The federal tax bracket and personal tax credit amounts increased by an index factor of 1,024 for 2022 (an increase of 2.4%). The federal indexing factors, tax bands, and tax rates have been confirmed by the Canada Revenue Agency (CRA). Tax rates apply cumulatively.A brief comparison of 2021 and 2022 is as follows:
|Taxable Income - 2021 Brackets||Tax Rate|
|$0 to $42,184||5.06%|
|$0 to $42,184||5.06%|
|$42,184.01 to $84,369||7.70%|
|$84,369.01 to $96,866||10.50%||$96,866.01 to $117,623||12.29%|
|$117,623.01 to $159,483||14.70%||$159,483.01 to $222,420||16.80%||Over $222,420||20.5%|
If your taxable income is greater than $42,184, the first $42,184 of taxable income is taxed at 5.06%, another $ 42,185 of taxable income is taxed at 7.70%, and another $12,497 of taxable income is taxed at 10.5%, another taxable income of $20,757 is taxed at 12.29%, another taxable income of $41,860 is 14.70%, another $62,937 is taxed at 16.80%, and any income above $222,420 is taxed at 20.5%.
|2022 Taxable Income||Tax Rates|
|over $46,226 up to $92,454||9.15%|
|over $92,454 up to $150,000||11.16%|
|over $150,000 up to $220,000||12.16%||over $220,000||13.16%|
Canada already has an "alternative minimum tax regime for individuals, which may limit the benefits of certain so-called tax benefits (e.g., tax havens, dividend tax relief, capital gains exemptions, etc.) by adjusting the calculation of the taxable income for these items and then applying a federal tax rate of 15%. This new minimum tax seems to take a different approach since it limits the benefits of all tax breaks (which currently apply to tax rebates based on taxable income) so that federal tax is at least 15% of taxable income.
Under the Canadian marginal tax rate for 2021, an individual with a taxable income of $216,511 would pay a total federal tax, prior to credit, at an effective federal rate of approximately 23.16% (the income would increase for higher taxable income as the higher marginal 33% rate would apply to other income). The maximum amount of most federal credits is relatively small, with the exception of medical expenses, charitable donations, and taxable dividends, which depend solely on the amount of those expenses or income (although the requirements for annual donations are limited to 75% of net income). As a result, it would appear that this proposed minimum tax would most likely strike taxpayers with a combination of large donations, medical bills, or dividend income in proportion to their taxable income for the year. This is strange because the Liberal Platform says that the goal of this proposed change is to stop people from "artificially paying no tax by using deductions or credits too much."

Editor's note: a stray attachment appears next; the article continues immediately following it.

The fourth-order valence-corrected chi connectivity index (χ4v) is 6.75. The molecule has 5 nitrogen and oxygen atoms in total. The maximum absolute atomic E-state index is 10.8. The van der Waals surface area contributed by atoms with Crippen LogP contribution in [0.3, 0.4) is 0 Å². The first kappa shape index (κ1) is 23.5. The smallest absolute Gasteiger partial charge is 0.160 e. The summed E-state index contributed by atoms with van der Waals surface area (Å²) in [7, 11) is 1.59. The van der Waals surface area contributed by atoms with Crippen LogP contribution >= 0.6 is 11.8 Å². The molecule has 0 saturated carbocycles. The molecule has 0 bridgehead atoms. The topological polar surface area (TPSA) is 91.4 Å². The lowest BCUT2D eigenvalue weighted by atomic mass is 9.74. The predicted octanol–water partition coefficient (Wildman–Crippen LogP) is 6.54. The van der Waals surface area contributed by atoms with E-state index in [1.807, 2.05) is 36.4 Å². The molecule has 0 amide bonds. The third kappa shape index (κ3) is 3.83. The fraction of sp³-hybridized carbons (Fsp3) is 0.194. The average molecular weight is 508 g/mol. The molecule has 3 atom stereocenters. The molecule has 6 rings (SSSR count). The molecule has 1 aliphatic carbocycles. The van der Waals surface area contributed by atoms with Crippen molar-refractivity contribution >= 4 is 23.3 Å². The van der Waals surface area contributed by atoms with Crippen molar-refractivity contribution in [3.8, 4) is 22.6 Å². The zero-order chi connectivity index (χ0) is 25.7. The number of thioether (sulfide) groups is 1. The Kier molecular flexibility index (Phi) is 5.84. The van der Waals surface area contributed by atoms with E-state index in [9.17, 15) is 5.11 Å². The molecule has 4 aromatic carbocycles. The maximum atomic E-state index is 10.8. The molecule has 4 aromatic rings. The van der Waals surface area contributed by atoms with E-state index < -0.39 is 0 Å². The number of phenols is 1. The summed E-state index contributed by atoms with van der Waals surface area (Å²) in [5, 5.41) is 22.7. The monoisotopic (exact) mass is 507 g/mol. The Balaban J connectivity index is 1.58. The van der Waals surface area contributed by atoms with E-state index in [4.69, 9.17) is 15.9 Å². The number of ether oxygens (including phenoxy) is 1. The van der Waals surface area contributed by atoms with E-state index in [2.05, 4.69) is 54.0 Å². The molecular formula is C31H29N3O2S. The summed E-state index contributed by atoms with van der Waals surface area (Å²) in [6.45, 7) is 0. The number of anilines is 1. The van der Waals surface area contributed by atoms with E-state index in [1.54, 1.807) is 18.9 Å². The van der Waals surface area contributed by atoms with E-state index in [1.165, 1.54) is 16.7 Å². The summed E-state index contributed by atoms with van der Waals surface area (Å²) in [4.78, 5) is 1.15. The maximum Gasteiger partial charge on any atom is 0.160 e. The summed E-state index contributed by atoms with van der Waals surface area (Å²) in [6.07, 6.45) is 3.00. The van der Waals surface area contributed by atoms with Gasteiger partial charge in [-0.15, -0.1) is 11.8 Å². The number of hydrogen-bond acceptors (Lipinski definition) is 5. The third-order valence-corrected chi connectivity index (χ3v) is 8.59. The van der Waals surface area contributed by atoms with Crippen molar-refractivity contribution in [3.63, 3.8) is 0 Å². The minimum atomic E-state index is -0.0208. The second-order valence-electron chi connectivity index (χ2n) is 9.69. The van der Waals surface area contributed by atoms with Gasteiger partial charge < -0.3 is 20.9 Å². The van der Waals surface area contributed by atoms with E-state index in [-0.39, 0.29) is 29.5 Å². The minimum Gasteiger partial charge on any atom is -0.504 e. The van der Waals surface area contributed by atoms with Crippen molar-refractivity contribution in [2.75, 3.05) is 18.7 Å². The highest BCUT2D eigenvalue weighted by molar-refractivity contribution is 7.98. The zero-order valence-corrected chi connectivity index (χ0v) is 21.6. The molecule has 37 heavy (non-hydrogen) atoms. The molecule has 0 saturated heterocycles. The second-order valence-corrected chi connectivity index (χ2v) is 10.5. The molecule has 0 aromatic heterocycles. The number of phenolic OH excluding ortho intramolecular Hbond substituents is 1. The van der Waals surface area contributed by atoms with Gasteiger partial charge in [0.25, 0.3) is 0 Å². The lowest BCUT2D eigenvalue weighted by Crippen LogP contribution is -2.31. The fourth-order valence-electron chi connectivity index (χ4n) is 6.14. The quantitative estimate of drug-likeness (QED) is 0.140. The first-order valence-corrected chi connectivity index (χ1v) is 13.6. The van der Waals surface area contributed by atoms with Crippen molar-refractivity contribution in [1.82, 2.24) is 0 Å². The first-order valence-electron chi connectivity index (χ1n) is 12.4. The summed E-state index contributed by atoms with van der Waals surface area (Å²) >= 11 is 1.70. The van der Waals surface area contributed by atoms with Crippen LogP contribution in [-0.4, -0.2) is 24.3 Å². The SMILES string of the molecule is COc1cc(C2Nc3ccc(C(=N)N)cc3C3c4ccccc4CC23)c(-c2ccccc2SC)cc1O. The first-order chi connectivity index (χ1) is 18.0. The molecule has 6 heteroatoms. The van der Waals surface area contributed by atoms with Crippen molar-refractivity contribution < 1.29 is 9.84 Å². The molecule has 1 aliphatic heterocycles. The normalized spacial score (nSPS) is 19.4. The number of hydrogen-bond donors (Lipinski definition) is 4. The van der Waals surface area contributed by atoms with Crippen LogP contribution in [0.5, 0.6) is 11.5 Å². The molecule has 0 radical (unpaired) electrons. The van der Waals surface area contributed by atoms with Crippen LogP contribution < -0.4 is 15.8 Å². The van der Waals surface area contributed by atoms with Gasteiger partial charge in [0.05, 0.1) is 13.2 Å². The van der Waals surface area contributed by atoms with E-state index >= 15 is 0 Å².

Under current Canadian tax law, profits from a "quick release" of residential property may already be subject to full taxation as current income if the purchase was motivated by the prospect of resale at a profit. Consequently, the "anti-rollover" tax proposal appears to apply only if the homeowner seeks to exploit a "random" resale opportunity that is not triggered by a change in circumstances and is therefore expected to have a rather limited impact. However, when combined with the additional reporting requirements previously introduced for the primary residence exemption, the clear line test is likely to strengthen the Revenue Agency's (CRA) enforcement efforts.
|2022 Personal Amount (1)||2022 Tax Rate||2021 Personal Amount (1)||2021 Tax Rate|
Liberals promised to create a federal minimum tax that would require people with taxable income above the highest income tax threshold ($ 216,511 in 2021; $ 222,661 in 2022 according to official parliamentary budget estimates) to pay at least 15 % of federal income tax. . The minimum tax would replace the net federal tax if it is less than the minimum tax. Any foreign income taxes paid would reduce the minimum tax payable based on the ratio of foreign income to net income.Note:
All tax figures are annexed from platforms supported by CRA.